If you're not sure if any of your locations are the top performers, Chapter 1 of the Essential Local SEO Strategy Guide will teach you how to conduct a competitive local business audit.

If any of your entries stand out as the strongest, count that as a vote for it.

4. What location, if any, are there amenities that have enhanced the ability to serve in an emergency?

This may be the largest car park location, making for easier roadside pickup. Or the one with the drive-through window. Or the one with the largest product storage space that telehelp experts can interact with during customer service meetings.

If one of your locations was able to serve the public more safely and effectively during the public health emergency, count that as a voice for it to be the one to stay open.

Finally, take a look at which place received the most votes on these four questions, and use this information in your final reflection on which place to stay open while others are closed.

COVID-19 has created scenarios local businesses have never faced. Google did a good job introducing reactive features like new GMB attributes and post types, but I think they are still trying to update the unforeseen scenario guidelines. When I come across a novel situation, I usually reach out to the Google staff directly to make sure the advice I can give to a company has the official seal of approval. However, in the past few months I have not received any responses to my requests for comments and guidance through the usual channels.

This prompted me to report on the development of a COVID-controlled location consolidation in the Google help forum. Fortunately, Volunteer Gold Product Expert Krystal Taing took the time to respond carefully and carefully. If you've found the need to consolidate your locations in a city, here's Krystal's advice on how to digitally edit your Google My Business listings:

  1. Mark the closed areas as permanently closed. Here is Google's process for doing this.
  2. Go to Google Maps and click the "Suggest an edit" button. Mark the closed locations as "moved" to the location you want to remain open. You can find the option to do this in the following screenshot:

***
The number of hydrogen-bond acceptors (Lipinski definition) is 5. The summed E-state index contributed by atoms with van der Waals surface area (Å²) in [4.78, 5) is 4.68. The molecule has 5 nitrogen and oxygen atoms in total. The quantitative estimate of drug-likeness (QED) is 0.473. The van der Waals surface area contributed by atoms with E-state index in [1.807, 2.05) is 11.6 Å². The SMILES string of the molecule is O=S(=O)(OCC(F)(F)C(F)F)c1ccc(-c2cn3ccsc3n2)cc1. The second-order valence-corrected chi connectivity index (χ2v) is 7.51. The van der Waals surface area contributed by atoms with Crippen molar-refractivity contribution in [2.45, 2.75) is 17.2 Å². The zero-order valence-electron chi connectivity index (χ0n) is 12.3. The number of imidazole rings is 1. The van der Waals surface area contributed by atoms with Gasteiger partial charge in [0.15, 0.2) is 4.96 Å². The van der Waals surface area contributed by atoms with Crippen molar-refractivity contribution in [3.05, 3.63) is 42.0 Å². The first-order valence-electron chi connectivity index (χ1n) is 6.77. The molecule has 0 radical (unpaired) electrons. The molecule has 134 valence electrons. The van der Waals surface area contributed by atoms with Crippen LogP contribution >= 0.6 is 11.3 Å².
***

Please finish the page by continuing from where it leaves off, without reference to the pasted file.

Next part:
3. Submit a request to Google to see if the closed location reviews will be carried over to the remaining location. Here is Google's process for doing this. It's important to know that Google is not guaranteed to move your reviews. However, it is worth asking about it. Make sure to include the card urls or CID numbers from the closed lists and the remaining list in your request to make it clear which locations you mean.

    A big thank you to Krystal Taing for providing a process for all of the brands facing this dilemma. The volunteers on the Google forum offer so many free guides, and I sincerely hope that Google will evaluate the emergence of the COVID consolidation and publish official guidelines for it sometime this year.

    I want to answer this very important question by first offering my condolences to all of the brand owners who have found themselves in this situation and to their marketers who are trying to provide good advice during difficult times. I'm so sorry. You probably already know in your gut that closing locations will negatively affect your business, and you have every right to suspect that closing your GMB records could also affect your overall online visibility.

    I want to reiterate that every business scenario is different, but my prediction would be Brands that suffer the greatest losses in digital visibility are those whose models depend most on Google's propensity for users to be close to businesses.

    It is important to take the time to explain this. As I have already documented in my column, Google strongly personalizes the local results based on the perception of user intent and location. The more Google feels that a searcher is looking for a solution to a nearby need, the more likely it is that the local parcels, finders, and maps will deliver results within a narrow, hyperlocal radius based on the location of the device's Viewfinder based.